Download this one (Check.atn Action Photoshop) and import it into Photoshop Operations. Or make a notan of the analyzed image on your computer yourself. You need to simplify the image so that you get rid of textures and colors, and most of the tonal gradients. To do this, create a copy of the background layer and turn that copy into black and white (adjustment layer – black and white). This is a simplification in terms of color. But if you create a merged copy of all layers (Ctrl+Shift+Alt+E), you can also get rid of texture complexity – Menu Bar Filters ► Blur ► Gaussian Blur. Finally, you can use the menu bar Image ► Adjust ► Threshold to finally simplify the image to two tones – white and black.

But you can also do this by hand. Draw a notan on a piece of paper with white and black paint. The material does not matter much. Use gouache, tempera, acrylic or watercolor). Draw the notan of the painting or photograph you are studying with dark pencils or thick black markers.

Book about Notan: Recommendation

“Notan: The Dark-Light Principle of Design” (Dover Art Instruction) – Published on September 19, 1991

For those deeply interested in the world of design and art, the book “Notan: The Dark-Light Principle of Design” is a must-read. This insightful work delves into the Japanese concept of Notan, a design principle centered around the harmonious balance of light and dark elements in a composition.

While many resources touch upon the concept of Notan, this book offers a comprehensive exploration. It not only defines the principle but also provides historical context, making it a rich resource for both beginners and seasoned artists. The book doesn’t stop at theory. It offers practical exercises and examples, guiding readers on how to incorporate the Notan principle into their own work. Whether you’re a painter, graphic designer, or simply someone who appreciates art, the hands-on approach of this book is invaluable. A book on design would be incomplete without visual aids. “Notan: The Dark-Light Principle of Design” is replete with illustrations that not only exemplify the concept but also inspire readers to visualize and create their own compositions.

How to Use Apps to Help Visualize Notan?

In today’s digital age, several apps can help artists visualize Notan in their compositions. Here’s how:

  1. Photography Apps: Use a photography app to take a picture of your subject. Convert the image to grayscale and then increase the contrast to its maximum. This will give you a clear distinction between light and dark areas, helping you visualize the Notan balance.
  2. Drawing Apps: Some drawing apps allow you to create layers. Start with a grayscale background and use black and white brushes to sketch out your Notan design. The ability to adjust layers independently can be beneficial in achieving the desired balance.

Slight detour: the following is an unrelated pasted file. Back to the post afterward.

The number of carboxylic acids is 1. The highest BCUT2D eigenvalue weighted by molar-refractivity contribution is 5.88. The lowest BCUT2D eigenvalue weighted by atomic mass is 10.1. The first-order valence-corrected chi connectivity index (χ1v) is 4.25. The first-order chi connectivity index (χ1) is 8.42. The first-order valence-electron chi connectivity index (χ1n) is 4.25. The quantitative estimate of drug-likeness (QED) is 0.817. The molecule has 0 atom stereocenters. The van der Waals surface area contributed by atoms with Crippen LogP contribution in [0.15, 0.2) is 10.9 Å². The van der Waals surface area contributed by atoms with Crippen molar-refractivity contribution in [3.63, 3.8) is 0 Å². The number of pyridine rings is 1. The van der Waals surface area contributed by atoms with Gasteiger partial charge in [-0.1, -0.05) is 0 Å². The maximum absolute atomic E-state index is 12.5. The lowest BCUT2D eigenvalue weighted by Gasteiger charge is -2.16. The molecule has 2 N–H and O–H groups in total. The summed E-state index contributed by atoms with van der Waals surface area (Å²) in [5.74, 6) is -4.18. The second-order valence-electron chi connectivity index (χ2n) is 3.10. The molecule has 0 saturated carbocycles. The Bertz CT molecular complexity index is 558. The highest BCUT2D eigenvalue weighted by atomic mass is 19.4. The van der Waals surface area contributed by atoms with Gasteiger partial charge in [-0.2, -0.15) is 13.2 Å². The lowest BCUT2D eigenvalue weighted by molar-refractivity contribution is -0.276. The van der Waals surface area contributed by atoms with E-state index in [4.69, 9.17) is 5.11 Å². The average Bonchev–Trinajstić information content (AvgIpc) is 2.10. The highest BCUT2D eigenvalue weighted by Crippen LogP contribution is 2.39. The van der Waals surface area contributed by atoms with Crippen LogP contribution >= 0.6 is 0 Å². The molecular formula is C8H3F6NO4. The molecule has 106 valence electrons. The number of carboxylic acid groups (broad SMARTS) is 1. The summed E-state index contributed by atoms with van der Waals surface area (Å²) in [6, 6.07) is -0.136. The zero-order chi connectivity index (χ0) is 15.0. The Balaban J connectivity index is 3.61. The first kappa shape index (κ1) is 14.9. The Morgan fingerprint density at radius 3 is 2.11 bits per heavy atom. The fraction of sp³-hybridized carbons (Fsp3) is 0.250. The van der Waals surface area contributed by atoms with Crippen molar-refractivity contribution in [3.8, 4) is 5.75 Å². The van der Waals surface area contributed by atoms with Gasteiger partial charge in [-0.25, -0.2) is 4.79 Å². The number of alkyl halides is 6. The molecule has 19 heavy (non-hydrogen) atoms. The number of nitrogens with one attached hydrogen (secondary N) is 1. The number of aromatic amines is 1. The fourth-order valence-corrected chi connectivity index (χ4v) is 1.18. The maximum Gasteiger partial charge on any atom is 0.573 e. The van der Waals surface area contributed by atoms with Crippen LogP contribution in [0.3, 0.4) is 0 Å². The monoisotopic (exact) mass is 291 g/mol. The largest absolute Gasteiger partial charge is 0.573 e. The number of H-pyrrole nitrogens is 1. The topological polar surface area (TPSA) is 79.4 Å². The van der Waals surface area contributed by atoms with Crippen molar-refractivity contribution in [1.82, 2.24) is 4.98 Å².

3. Dedicated Notan Apps: As the concept has gained popularity, some apps are designed specifically for Notan. These apps often have features that automatically break down images into their basic light and dark components, making the process even more straightforward.

In conclusion, Notan is a powerful design concept that can significantly enhance the visual appeal of a composition. By understanding its principles and applying them effectively, artists and decorators can create works that captivate and resonate with viewers. Whether you’re sketching a simple drawing or planning a grand mural, the principles of Notan can guide you towards a harmonious and impactful result. So, the next time you approach a blank canvas or space, remember the balance of light and dark, and let Notan lead the way. Next step is colours (read Colour of Painting: An Insight into the Artist’s Palette).

You can use notan to analyze an image, assessing the location of major tonal spots, patterns of light and dark elements. In most cases, a two-tone notan is sufficient to study the tonal structure of an image.

Hello! I'm Leif Sundberg, a decorator and artist. Here, we explore art tools, guides, and tips to enhance your creative journey. Discover art supplies, get guidance, and find practical tips for artists of all levels. I also curate Amazon product recommendations to help you choose the right materials. Join me on this artistic adventure, and let's unleash your creativity together. More info